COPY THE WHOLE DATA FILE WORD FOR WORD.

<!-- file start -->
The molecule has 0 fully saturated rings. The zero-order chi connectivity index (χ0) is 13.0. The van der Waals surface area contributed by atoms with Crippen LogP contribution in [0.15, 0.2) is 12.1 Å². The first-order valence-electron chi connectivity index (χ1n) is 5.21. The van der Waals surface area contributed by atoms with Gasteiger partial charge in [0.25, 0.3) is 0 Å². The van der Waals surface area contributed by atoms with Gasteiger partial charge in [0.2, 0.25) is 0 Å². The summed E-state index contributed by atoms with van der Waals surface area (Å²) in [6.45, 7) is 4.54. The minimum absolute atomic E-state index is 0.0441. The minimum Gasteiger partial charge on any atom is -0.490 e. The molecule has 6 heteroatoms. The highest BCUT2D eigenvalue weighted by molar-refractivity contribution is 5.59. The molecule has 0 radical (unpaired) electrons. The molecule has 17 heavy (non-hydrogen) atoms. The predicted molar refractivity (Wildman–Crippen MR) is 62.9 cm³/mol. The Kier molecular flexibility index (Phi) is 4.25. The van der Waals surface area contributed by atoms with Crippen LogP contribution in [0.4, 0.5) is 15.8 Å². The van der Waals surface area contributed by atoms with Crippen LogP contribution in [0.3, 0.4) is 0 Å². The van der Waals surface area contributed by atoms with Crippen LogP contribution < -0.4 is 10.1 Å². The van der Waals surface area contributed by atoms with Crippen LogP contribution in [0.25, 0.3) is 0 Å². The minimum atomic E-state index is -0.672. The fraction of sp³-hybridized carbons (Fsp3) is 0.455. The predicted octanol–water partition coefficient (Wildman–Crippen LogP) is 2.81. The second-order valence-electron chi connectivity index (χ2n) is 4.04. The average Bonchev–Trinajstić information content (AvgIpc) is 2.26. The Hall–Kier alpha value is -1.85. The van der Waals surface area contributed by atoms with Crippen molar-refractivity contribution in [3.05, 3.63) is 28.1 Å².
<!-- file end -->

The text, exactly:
The molecule has 0 fully saturated rings. The zero-order chi connectivity index (χ0) is 13.0. The van der Waals surface area contributed by atoms with Crippen LogP contribution in [0.15, 0.2) is 12.1 Å². The first-order valence-electron chi connectivity index (χ1n) is 5.21. The van der Waals surface area contributed by atoms with Gasteiger partial charge in [0.25, 0.3) is 0 Å². The van der Waals surface area contributed by atoms with Gasteiger partial charge in [0.2, 0.25) is 0 Å². The summed E-state index contributed by atoms with van der Waals surface area (Å²) in [6.45, 7) is 4.54. The minimum absolute atomic E-state index is 0.0441. The minimum Gasteiger partial charge on any atom is -0.490 e. The molecule has 6 heteroatoms. The highest BCUT2D eigenvalue weighted by molar-refractivity contribution is 5.59. The molecule has 0 radical (unpaired) electrons. The molecule has 17 heavy (non-hydrogen) atoms. The predicted molar refractivity (Wildman–Crippen MR) is 62.9 cm³/mol. The Kier molecular flexibility index (Phi) is 4.25. The van der Waals surface area contributed by atoms with Crippen LogP contribution in [0.4, 0.5) is 15.8 Å². The van der Waals surface area contributed by atoms with Crippen LogP contribution in [0.3, 0.4) is 0 Å². The van der Waals surface area contributed by atoms with Crippen LogP contribution < -0.4 is 10.1 Å². The van der Waals surface area contributed by atoms with Crippen LogP contribution in [0.25, 0.3) is 0 Å². The minimum atomic E-state index is -0.672. The fraction of sp³-hybridized carbons (Fsp3) is 0.455. The predicted octanol–water partition coefficient (Wildman–Crippen LogP) is 2.81. The second-order valence-electron chi connectivity index (χ2n) is 4.04. The average Bonchev–Trinajstić information content (AvgIpc) is 2.26. The Hall–Kier alpha value is -1.85. The van der Waals surface area contributed by atoms with Crippen molar-refractivity contribution in [3.05, 3.63) is 28.1 Å².